Since forming in Cork, Ireland in 2006, the intelligent, expansive ambient black metal quartet Altar Of Plagues have put the EP form to good use: 2007’s Through The Cracks Of The Earth, 2008’s Sol, and especially 2010’s Tides (my No. 2 EP of the year) are some of the strongest extreme metal short-players of the past few years. The band’s given to epic song constructions, of course, and it’s satisfying watching them spread their wings and go for something more sustained. Their full-length debut White Tomb was a 2009 standout; things come together even more remarkably on this new LP, Mammal, their most blisteringly dark, but also experimentally compelling, patient, and above-all majestic collection to date. They’ve played shows with ISIS and Wolves In The Throne Room, two decent aesthetic markers, though when they played their first NYC show, Fred and I paired them with Castevet and Velnias for a reason: This is not empty, rarefied black metal; there’s a lot of earthy, muscular punk grit here. (As Mammal’s “When The Sun Drowns In The Ocean” shows, there’s also traditional Irish folk/lore blending with industrialized ambiance.) Vocalist/guitarist James Kelly has said Mammal’s about death, but despite the album’s dark atmosphere, lyrics like “the brother, the mother, the sister and the son / all of them are gone,” the title’s suggestion/realization that we really are just base animals, and the fact that my own loved ones have been dropping like flies, this is powerfully life-affirming music. Even as it eviscerate. See, for instance, the bracing 12-minute standout “Feather And Bone.”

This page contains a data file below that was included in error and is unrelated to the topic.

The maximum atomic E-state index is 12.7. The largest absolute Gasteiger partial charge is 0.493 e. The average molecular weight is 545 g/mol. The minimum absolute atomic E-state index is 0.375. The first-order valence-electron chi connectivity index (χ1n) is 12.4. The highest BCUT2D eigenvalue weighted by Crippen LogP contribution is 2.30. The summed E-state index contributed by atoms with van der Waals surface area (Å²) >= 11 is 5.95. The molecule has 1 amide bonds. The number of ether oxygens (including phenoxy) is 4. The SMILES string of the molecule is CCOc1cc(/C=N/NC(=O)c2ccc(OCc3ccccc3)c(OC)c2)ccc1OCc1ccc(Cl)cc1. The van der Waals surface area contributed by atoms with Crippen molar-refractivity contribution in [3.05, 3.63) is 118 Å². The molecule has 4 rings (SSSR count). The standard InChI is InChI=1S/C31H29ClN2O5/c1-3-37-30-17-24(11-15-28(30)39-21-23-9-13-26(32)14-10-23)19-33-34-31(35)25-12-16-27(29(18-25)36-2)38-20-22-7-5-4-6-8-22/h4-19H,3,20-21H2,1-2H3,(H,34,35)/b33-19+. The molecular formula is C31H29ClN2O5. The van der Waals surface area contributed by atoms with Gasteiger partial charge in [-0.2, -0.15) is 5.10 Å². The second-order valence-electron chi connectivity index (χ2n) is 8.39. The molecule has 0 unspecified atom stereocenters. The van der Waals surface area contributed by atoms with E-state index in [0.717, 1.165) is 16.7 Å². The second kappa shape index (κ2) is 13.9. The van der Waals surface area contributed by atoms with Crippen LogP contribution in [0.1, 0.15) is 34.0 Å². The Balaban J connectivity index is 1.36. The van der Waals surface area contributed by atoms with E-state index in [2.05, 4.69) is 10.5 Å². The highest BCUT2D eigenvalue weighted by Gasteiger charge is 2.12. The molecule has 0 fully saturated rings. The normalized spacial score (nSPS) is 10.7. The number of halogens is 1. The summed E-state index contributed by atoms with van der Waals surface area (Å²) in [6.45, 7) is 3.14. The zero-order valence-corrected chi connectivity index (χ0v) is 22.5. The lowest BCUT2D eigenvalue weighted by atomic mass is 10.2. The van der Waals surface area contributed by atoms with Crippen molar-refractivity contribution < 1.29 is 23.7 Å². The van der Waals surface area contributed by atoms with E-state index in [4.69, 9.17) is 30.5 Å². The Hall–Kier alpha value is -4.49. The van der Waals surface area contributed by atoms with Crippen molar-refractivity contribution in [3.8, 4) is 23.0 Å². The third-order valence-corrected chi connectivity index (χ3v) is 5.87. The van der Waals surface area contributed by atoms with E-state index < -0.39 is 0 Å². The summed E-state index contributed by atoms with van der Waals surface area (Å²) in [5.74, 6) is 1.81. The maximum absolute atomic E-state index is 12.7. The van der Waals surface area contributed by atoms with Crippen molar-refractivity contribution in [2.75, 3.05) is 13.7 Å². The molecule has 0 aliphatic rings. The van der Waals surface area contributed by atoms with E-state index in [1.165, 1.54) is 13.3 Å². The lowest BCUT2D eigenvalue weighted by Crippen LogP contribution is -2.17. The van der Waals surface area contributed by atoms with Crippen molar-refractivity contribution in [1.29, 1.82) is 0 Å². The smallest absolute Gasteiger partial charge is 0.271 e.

“Fear And Bone”‘s opening lyrics:
It is a familiar place that the road leads toward,
Forever dying and stripped of all but nothing and fed to nothing.
Wide eye cannot see the beyond, they will not look upon its face.
The ride to that which has no soul, the ride to nothingness. ..
01 “Neptune Is Dead” (18:44)
02 “Feather And Bone” (11:42)
03 “When The Sun Drowns In The Ocean” (8:18)
04 “All Life Converges To Some Center” (13:15)
Mammal is out 5/17 via Profound Lore. That’s not the final artwork, it’s a detail from Timo Ketola’s work-in-progress.